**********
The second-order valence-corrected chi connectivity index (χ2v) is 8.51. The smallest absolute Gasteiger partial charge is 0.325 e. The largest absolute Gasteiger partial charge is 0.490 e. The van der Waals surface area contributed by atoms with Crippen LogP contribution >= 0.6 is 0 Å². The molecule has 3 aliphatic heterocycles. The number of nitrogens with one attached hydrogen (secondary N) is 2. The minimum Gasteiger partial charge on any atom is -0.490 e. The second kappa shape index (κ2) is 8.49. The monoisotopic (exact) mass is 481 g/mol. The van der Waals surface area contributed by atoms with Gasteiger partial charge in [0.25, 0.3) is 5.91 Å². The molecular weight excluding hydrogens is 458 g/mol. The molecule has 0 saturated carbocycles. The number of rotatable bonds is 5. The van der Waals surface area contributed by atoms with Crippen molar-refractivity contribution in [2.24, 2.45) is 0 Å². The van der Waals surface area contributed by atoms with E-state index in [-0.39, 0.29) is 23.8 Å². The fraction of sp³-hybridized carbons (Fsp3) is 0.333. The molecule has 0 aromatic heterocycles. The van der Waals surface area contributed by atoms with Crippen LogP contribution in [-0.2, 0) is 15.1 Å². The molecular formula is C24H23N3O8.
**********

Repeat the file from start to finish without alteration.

The second-order valence-corrected chi connectivity index (χ2v) is 8.51. The smallest absolute Gasteiger partial charge is 0.325 e. The largest absolute Gasteiger partial charge is 0.490 e. The van der Waals surface area contributed by atoms with Crippen LogP contribution >= 0.6 is 0 Å². The molecule has 3 aliphatic heterocycles. The number of nitrogens with one attached hydrogen (secondary N) is 2. The minimum Gasteiger partial charge on any atom is -0.490 e. The second kappa shape index (κ2) is 8.49. The monoisotopic (exact) mass is 481 g/mol. The van der Waals surface area contributed by atoms with Gasteiger partial charge in [0.25, 0.3) is 5.91 Å². The molecular weight excluding hydrogens is 458 g/mol. The molecule has 0 saturated carbocycles. The number of rotatable bonds is 5. The van der Waals surface area contributed by atoms with Crippen molar-refractivity contribution in [2.24, 2.45) is 0 Å². The van der Waals surface area contributed by atoms with E-state index in [-0.39, 0.29) is 23.8 Å². The fraction of sp³-hybridized carbons (Fsp3) is 0.333. The molecule has 0 aromatic heterocycles. The van der Waals surface area contributed by atoms with Crippen LogP contribution in [-0.2, 0) is 15.1 Å². The molecular formula is C24H23N3O8.